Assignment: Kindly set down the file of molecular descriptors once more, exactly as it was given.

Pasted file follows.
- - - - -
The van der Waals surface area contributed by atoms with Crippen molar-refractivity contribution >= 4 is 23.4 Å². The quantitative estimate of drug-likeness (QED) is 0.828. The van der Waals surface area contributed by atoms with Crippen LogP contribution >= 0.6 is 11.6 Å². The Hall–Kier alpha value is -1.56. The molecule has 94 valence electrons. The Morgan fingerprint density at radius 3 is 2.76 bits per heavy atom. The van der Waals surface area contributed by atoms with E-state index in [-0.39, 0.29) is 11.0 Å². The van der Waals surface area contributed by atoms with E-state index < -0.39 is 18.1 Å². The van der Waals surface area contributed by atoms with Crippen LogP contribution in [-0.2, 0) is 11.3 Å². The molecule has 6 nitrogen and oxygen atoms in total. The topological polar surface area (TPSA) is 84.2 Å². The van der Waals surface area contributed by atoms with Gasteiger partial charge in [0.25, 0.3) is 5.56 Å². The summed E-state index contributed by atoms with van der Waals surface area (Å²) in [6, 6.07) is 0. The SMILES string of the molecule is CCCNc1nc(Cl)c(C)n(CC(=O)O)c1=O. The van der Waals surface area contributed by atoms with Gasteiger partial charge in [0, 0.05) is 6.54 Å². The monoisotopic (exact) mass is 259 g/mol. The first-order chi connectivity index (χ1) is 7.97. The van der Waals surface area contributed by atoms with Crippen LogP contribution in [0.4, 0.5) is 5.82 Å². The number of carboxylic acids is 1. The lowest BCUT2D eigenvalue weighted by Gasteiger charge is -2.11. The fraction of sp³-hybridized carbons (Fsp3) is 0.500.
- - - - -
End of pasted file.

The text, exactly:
The van der Waals surface area contributed by atoms with Crippen molar-refractivity contribution >= 4 is 23.4 Å². The quantitative estimate of drug-likeness (QED) is 0.828. The van der Waals surface area contributed by atoms with Crippen LogP contribution >= 0.6 is 11.6 Å². The Hall–Kier alpha value is -1.56. The molecule has 94 valence electrons. The Morgan fingerprint density at radius 3 is 2.76 bits per heavy atom. The van der Waals surface area contributed by atoms with E-state index in [-0.39, 0.29) is 11.0 Å². The van der Waals surface area contributed by atoms with E-state index < -0.39 is 18.1 Å². The van der Waals surface area contributed by atoms with Crippen LogP contribution in [-0.2, 0) is 11.3 Å². The molecule has 6 nitrogen and oxygen atoms in total. The topological polar surface area (TPSA) is 84.2 Å². The van der Waals surface area contributed by atoms with Gasteiger partial charge in [0.25, 0.3) is 5.56 Å². The summed E-state index contributed by atoms with van der Waals surface area (Å²) in [6, 6.07) is 0. The SMILES string of the molecule is CCCNc1nc(Cl)c(C)n(CC(=O)O)c1=O. The van der Waals surface area contributed by atoms with Gasteiger partial charge in [0, 0.05) is 6.54 Å². The monoisotopic (exact) mass is 259 g/mol. The first-order chi connectivity index (χ1) is 7.97. The van der Waals surface area contributed by atoms with Crippen LogP contribution in [0.4, 0.5) is 5.82 Å². The number of carboxylic acids is 1. The lowest BCUT2D eigenvalue weighted by Gasteiger charge is -2.11. The fraction of sp³-hybridized carbons (Fsp3) is 0.500.